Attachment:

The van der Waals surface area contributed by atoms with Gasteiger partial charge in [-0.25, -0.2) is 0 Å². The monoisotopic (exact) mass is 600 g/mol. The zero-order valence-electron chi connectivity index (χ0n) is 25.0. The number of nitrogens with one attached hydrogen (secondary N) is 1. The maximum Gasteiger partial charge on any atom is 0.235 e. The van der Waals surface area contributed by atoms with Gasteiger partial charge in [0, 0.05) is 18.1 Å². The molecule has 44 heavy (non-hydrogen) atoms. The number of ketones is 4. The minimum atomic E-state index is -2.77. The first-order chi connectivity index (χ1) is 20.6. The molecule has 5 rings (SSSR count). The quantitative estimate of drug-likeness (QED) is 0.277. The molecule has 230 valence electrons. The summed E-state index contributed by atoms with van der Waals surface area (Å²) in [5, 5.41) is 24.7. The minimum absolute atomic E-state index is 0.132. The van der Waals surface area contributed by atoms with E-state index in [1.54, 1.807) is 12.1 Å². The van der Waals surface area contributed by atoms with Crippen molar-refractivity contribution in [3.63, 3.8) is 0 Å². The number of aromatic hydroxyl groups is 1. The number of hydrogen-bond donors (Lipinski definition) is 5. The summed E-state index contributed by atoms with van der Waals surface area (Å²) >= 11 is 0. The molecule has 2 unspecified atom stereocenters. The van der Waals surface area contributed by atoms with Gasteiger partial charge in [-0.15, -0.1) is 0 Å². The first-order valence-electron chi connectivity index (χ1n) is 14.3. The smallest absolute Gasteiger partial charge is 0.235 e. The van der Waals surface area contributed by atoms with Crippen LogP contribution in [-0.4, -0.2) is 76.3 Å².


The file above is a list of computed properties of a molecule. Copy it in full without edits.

The van der Waals surface area contributed by atoms with Gasteiger partial charge in [-0.25, -0.2) is 0 Å². The monoisotopic (exact) mass is 600 g/mol. The zero-order valence-electron chi connectivity index (χ0n) is 25.0. The number of nitrogens with one attached hydrogen (secondary N) is 1. The maximum Gasteiger partial charge on any atom is 0.235 e. The van der Waals surface area contributed by atoms with Gasteiger partial charge in [0, 0.05) is 18.1 Å². The molecule has 44 heavy (non-hydrogen) atoms. The number of ketones is 4. The minimum atomic E-state index is -2.77. The first-order chi connectivity index (χ1) is 20.6. The molecule has 5 rings (SSSR count). The quantitative estimate of drug-likeness (QED) is 0.277. The molecule has 230 valence electrons. The summed E-state index contributed by atoms with van der Waals surface area (Å²) in [5, 5.41) is 24.7. The minimum absolute atomic E-state index is 0.132. The van der Waals surface area contributed by atoms with E-state index in [1.54, 1.807) is 12.1 Å². The van der Waals surface area contributed by atoms with Crippen molar-refractivity contribution in [3.63, 3.8) is 0 Å². The number of aromatic hydroxyl groups is 1. The number of hydrogen-bond donors (Lipinski definition) is 5. The summed E-state index contributed by atoms with van der Waals surface area (Å²) >= 11 is 0. The molecule has 2 unspecified atom stereocenters. The van der Waals surface area contributed by atoms with Gasteiger partial charge in [-0.15, -0.1) is 0 Å². The first-order valence-electron chi connectivity index (χ1n) is 14.3. The smallest absolute Gasteiger partial charge is 0.235 e. The van der Waals surface area contributed by atoms with Crippen LogP contribution in [-0.4, -0.2) is 76.3 Å².